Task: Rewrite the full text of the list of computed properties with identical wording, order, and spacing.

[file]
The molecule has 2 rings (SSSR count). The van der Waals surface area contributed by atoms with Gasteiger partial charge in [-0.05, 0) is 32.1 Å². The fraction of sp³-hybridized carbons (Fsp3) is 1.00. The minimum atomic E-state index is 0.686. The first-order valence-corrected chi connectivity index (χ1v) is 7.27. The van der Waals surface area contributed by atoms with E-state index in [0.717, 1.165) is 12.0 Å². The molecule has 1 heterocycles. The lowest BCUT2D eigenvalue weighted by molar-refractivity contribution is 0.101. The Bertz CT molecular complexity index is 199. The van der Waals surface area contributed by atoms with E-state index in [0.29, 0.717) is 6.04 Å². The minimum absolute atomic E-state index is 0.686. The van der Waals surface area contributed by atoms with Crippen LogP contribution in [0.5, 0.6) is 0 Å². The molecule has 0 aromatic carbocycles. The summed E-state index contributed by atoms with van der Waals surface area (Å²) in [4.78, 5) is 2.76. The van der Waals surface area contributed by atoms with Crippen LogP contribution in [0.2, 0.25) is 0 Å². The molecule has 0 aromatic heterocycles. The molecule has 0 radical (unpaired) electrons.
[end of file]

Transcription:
The molecule has 2 rings (SSSR count). The van der Waals surface area contributed by atoms with Gasteiger partial charge in [-0.05, 0) is 32.1 Å². The fraction of sp³-hybridized carbons (Fsp3) is 1.00. The minimum atomic E-state index is 0.686. The first-order valence-corrected chi connectivity index (χ1v) is 7.27. The van der Waals surface area contributed by atoms with E-state index in [0.717, 1.165) is 12.0 Å². The molecule has 1 heterocycles. The lowest BCUT2D eigenvalue weighted by molar-refractivity contribution is 0.101. The Bertz CT molecular complexity index is 199. The van der Waals surface area contributed by atoms with E-state index in [0.29, 0.717) is 6.04 Å². The minimum absolute atomic E-state index is 0.686. The van der Waals surface area contributed by atoms with Crippen LogP contribution in [0.5, 0.6) is 0 Å². The molecule has 0 aromatic carbocycles. The summed E-state index contributed by atoms with van der Waals surface area (Å²) in [4.78, 5) is 2.76. The van der Waals surface area contributed by atoms with Crippen LogP contribution in [0.2, 0.25) is 0 Å². The molecule has 0 aromatic heterocycles. The molecule has 0 radical (unpaired) electrons.